Neoliberalism, Pro-ana/mia Websites, and Pathologizing Women: Using Performance Ethnography to Challenge Psychocentrism

Nicole D Schott, Lauren Spring, Debra Langan


Key terms such as “pro-ana,” “pro-anorexia,” and “pro-ED” are searched for on the Internet over 13 million times annually. These searches lead to web pages and social media sites where pro-anorexia and “pro-bulimia” (pro-ana/mia) contributors share weight-loss and exercise tips, “thinspiration” slogans, images and videos, and speak openly about their problems with eating and body image. In this article, we outline our initial research on online responses to pro-ana/mia, and describe how we used the data and analyses from this research to create a piece of research-informed theatre, or performance ethnography. The initial research identified a range of responses to pro-ana/mia that were aligned with either dominant or critical discourses on the causes of, and solutions for, pro-ana/mia. Our findings and analyses challenge media portrayals and medical approaches to pro-ana/mia phenomena, and support an alternative, critical analysis of how psychocentrism and neoliberalism foster social injustices for women and girls. Our work nurtures collective efforts to displace dominant ideologies and practices that have serious implications for the socio-cultural, economic, physical and mental health of women and their communities.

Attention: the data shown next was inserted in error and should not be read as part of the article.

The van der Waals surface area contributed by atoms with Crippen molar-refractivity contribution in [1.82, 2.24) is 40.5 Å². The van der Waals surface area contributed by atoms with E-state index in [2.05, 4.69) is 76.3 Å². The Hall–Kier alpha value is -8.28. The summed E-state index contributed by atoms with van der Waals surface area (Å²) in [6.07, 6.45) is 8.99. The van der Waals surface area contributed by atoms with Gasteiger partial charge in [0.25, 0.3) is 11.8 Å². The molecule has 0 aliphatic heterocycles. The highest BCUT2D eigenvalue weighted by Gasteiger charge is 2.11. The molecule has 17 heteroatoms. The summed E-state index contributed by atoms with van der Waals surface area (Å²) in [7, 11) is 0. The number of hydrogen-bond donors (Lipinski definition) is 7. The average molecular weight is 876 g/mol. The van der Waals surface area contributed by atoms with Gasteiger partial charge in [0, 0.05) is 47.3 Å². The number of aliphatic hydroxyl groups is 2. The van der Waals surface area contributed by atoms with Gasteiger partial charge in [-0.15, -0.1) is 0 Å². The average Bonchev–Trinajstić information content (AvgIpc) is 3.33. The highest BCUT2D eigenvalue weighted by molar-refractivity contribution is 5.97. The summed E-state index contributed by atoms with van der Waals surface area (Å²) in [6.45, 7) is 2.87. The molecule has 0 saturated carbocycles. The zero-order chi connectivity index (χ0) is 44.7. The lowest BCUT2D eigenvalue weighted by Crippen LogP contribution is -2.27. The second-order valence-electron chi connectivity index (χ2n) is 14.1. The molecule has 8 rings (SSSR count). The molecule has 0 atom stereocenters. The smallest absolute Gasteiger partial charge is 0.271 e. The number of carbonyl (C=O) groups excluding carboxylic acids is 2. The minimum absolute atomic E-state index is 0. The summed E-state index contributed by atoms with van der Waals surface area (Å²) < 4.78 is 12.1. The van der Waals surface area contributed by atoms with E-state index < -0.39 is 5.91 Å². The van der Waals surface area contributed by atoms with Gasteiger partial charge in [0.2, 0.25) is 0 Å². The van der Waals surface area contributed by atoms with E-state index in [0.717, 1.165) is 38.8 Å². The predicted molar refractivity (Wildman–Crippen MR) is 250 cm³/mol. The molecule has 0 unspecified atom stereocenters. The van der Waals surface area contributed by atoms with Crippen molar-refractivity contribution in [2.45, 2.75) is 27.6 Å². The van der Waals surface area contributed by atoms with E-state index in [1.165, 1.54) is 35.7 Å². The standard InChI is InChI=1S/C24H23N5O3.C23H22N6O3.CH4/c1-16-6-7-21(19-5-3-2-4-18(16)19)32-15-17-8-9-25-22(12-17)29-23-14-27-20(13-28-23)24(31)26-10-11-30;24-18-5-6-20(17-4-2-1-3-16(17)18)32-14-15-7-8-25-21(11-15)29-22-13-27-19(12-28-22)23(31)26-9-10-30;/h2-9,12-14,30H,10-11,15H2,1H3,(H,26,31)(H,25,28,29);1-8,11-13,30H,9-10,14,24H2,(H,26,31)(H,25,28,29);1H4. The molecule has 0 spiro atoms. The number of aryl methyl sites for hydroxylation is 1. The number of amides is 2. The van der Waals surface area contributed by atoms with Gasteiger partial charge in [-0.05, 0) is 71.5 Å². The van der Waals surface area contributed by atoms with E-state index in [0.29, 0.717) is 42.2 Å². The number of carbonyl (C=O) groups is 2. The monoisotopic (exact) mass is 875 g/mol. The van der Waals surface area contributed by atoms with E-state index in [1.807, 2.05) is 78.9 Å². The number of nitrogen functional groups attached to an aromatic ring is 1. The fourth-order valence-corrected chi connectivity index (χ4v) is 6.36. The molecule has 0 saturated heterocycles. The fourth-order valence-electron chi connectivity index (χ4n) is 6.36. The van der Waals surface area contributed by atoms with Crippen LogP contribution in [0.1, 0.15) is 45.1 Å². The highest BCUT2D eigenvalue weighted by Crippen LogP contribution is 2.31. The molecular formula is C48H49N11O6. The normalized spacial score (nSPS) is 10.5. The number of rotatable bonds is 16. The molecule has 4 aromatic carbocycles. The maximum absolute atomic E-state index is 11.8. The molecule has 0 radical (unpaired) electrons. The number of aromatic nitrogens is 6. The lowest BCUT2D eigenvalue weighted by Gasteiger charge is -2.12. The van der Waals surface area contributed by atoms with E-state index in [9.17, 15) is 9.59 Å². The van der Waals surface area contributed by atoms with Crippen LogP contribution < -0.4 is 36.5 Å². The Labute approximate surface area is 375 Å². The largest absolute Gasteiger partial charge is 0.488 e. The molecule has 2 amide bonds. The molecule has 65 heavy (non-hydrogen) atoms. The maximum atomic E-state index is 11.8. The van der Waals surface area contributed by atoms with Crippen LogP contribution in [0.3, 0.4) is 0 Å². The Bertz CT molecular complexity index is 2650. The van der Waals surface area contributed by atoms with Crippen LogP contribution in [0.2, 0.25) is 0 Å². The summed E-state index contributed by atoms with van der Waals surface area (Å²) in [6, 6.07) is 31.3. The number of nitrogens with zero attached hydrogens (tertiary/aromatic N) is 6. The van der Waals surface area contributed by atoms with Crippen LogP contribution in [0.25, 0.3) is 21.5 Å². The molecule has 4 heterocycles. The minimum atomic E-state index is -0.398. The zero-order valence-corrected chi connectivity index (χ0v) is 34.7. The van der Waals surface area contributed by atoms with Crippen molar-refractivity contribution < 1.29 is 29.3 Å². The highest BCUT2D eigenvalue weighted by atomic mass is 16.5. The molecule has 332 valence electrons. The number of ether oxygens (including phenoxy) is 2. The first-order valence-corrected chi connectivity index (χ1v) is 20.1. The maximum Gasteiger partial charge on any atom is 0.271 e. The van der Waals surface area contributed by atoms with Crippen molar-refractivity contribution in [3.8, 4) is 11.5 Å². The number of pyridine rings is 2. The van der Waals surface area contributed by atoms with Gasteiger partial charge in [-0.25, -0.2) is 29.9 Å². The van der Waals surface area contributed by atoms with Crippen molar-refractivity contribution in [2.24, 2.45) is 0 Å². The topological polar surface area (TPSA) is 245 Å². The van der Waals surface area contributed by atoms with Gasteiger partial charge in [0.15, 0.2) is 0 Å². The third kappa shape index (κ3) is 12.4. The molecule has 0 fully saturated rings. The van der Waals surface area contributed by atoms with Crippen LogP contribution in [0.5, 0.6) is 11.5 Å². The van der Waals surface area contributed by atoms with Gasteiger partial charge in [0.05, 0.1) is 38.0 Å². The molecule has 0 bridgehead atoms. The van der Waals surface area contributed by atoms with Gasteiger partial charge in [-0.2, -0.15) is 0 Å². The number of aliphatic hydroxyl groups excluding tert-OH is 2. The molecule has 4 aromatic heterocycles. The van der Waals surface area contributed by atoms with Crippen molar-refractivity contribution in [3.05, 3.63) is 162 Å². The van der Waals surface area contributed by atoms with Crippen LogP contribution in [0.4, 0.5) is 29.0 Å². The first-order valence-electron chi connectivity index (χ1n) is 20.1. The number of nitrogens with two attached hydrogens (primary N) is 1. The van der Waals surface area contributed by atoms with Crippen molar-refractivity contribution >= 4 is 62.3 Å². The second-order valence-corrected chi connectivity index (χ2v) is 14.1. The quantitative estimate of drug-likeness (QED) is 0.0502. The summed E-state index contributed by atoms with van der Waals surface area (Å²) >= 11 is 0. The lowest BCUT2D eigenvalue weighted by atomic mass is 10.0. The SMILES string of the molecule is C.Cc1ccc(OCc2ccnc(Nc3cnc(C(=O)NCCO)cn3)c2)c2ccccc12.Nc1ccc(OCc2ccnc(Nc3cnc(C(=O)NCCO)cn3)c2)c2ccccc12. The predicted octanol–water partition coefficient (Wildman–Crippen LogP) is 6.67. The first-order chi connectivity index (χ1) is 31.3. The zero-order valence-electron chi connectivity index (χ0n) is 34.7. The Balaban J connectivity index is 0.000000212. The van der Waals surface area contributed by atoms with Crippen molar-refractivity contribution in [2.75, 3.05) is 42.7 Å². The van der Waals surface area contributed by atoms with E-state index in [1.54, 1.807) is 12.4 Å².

arts-based research; eating disorders; performance ethnography; pro-ana/mia; psychocentrism; social injustice, pathologization

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